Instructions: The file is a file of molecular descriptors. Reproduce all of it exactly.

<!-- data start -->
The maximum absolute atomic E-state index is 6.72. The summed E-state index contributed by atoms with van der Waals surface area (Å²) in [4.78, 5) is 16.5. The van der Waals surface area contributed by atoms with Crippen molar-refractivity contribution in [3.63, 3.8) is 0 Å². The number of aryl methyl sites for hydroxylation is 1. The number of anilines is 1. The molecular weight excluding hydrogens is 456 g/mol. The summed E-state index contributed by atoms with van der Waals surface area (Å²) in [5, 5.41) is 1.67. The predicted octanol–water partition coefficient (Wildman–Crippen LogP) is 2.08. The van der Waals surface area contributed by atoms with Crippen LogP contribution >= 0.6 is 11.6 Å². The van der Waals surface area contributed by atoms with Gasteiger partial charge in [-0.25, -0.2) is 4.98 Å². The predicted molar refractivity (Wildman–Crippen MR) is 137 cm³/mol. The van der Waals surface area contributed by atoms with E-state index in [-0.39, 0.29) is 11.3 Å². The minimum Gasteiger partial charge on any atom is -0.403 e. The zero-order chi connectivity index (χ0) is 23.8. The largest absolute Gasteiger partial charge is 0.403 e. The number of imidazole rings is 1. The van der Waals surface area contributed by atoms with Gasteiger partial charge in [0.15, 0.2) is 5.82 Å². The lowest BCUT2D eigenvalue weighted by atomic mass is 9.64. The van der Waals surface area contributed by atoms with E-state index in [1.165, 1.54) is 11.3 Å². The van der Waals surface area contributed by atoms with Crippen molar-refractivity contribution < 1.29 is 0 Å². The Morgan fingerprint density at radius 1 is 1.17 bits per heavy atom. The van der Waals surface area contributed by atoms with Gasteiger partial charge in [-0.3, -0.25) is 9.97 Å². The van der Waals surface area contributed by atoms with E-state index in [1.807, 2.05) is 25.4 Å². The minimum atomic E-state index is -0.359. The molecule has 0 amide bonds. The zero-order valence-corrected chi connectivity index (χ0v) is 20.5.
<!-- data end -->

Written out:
The maximum absolute atomic E-state index is 6.72. The summed E-state index contributed by atoms with van der Waals surface area (Å²) in [4.78, 5) is 16.5. The van der Waals surface area contributed by atoms with Crippen molar-refractivity contribution in [3.63, 3.8) is 0 Å². The number of aryl methyl sites for hydroxylation is 1. The number of anilines is 1. The molecular weight excluding hydrogens is 456 g/mol. The summed E-state index contributed by atoms with van der Waals surface area (Å²) in [5, 5.41) is 1.67. The predicted octanol–water partition coefficient (Wildman–Crippen LogP) is 2.08. The van der Waals surface area contributed by atoms with Crippen LogP contribution >= 0.6 is 11.6 Å². The van der Waals surface area contributed by atoms with Gasteiger partial charge in [-0.25, -0.2) is 4.98 Å². The predicted molar refractivity (Wildman–Crippen MR) is 137 cm³/mol. The van der Waals surface area contributed by atoms with E-state index in [-0.39, 0.29) is 11.3 Å². The minimum Gasteiger partial charge on any atom is -0.403 e. The zero-order chi connectivity index (χ0) is 23.8. The largest absolute Gasteiger partial charge is 0.403 e. The number of imidazole rings is 1. The van der Waals surface area contributed by atoms with Gasteiger partial charge in [0.15, 0.2) is 5.82 Å². The lowest BCUT2D eigenvalue weighted by atomic mass is 9.64. The van der Waals surface area contributed by atoms with E-state index in [1.165, 1.54) is 11.3 Å². The van der Waals surface area contributed by atoms with Crippen molar-refractivity contribution < 1.29 is 0 Å². The Morgan fingerprint density at radius 1 is 1.17 bits per heavy atom. The van der Waals surface area contributed by atoms with Gasteiger partial charge in [-0.3, -0.25) is 9.97 Å². The van der Waals surface area contributed by atoms with E-state index in [1.807, 2.05) is 25.4 Å². The minimum atomic E-state index is -0.359. The molecule has 0 amide bonds. The zero-order valence-corrected chi connectivity index (χ0v) is 20.5.